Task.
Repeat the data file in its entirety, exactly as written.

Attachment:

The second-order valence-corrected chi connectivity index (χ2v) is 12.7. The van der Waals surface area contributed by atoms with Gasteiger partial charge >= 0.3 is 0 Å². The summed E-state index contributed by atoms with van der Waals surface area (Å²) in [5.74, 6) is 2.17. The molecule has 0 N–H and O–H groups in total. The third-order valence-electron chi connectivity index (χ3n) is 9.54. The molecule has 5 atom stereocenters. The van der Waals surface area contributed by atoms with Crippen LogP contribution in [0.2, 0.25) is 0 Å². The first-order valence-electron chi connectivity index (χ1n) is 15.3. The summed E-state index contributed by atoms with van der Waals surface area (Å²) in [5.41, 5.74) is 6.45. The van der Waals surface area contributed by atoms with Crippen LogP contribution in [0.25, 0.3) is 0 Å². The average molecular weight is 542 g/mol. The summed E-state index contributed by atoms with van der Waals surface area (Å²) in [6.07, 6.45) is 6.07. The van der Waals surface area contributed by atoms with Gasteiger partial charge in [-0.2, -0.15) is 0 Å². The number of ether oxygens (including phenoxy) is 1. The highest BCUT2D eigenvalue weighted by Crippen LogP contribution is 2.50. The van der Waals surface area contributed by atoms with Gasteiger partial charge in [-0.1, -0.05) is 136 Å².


The second-order valence-corrected chi connectivity index (χ2v) is 12.7. The van der Waals surface area contributed by atoms with Gasteiger partial charge >= 0.3 is 0 Å². The summed E-state index contributed by atoms with van der Waals surface area (Å²) in [5.74, 6) is 2.17. The molecule has 0 N–H and O–H groups in total. The third-order valence-electron chi connectivity index (χ3n) is 9.54. The molecule has 5 atom stereocenters. The van der Waals surface area contributed by atoms with Crippen LogP contribution in [0.2, 0.25) is 0 Å². The first-order valence-electron chi connectivity index (χ1n) is 15.3. The summed E-state index contributed by atoms with van der Waals surface area (Å²) in [5.41, 5.74) is 6.45. The van der Waals surface area contributed by atoms with Crippen LogP contribution in [0.25, 0.3) is 0 Å². The average molecular weight is 542 g/mol. The summed E-state index contributed by atoms with van der Waals surface area (Å²) in [6.07, 6.45) is 6.07. The van der Waals surface area contributed by atoms with Gasteiger partial charge in [-0.2, -0.15) is 0 Å². The number of ether oxygens (including phenoxy) is 1. The highest BCUT2D eigenvalue weighted by Crippen LogP contribution is 2.50. The van der Waals surface area contributed by atoms with Gasteiger partial charge in [-0.1, -0.05) is 136 Å².